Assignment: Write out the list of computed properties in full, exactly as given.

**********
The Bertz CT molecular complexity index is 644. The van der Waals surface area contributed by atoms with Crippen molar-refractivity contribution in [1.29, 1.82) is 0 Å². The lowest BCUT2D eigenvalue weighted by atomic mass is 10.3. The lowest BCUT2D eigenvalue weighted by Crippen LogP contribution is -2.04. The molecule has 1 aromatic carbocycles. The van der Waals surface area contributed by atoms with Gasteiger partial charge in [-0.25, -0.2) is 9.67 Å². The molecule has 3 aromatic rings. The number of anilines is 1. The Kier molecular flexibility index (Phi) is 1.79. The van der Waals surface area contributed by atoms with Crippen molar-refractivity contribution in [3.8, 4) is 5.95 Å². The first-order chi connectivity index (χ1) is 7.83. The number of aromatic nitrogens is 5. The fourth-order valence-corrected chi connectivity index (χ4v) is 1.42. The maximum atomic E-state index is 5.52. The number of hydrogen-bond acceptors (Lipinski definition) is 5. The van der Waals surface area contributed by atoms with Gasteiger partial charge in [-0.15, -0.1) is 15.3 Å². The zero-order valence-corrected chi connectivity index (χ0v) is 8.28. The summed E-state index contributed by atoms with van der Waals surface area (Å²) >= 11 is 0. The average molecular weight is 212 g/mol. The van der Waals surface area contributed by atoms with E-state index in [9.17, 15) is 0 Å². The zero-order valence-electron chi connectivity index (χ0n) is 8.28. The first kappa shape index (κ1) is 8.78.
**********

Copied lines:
The Bertz CT molecular complexity index is 644. The van der Waals surface area contributed by atoms with Crippen molar-refractivity contribution in [1.29, 1.82) is 0 Å². The lowest BCUT2D eigenvalue weighted by atomic mass is 10.3. The lowest BCUT2D eigenvalue weighted by Crippen LogP contribution is -2.04. The molecule has 1 aromatic carbocycles. The van der Waals surface area contributed by atoms with Gasteiger partial charge in [-0.25, -0.2) is 9.67 Å². The molecule has 3 aromatic rings. The number of anilines is 1. The Kier molecular flexibility index (Phi) is 1.79. The van der Waals surface area contributed by atoms with Crippen molar-refractivity contribution in [3.8, 4) is 5.95 Å². The first-order chi connectivity index (χ1) is 7.83. The number of aromatic nitrogens is 5. The fourth-order valence-corrected chi connectivity index (χ4v) is 1.42. The maximum atomic E-state index is 5.52. The number of hydrogen-bond acceptors (Lipinski definition) is 5. The van der Waals surface area contributed by atoms with Gasteiger partial charge in [-0.15, -0.1) is 15.3 Å². The zero-order valence-corrected chi connectivity index (χ0v) is 8.28. The summed E-state index contributed by atoms with van der Waals surface area (Å²) >= 11 is 0. The average molecular weight is 212 g/mol. The van der Waals surface area contributed by atoms with E-state index in [9.17, 15) is 0 Å². The zero-order valence-electron chi connectivity index (χ0n) is 8.28. The first kappa shape index (κ1) is 8.78.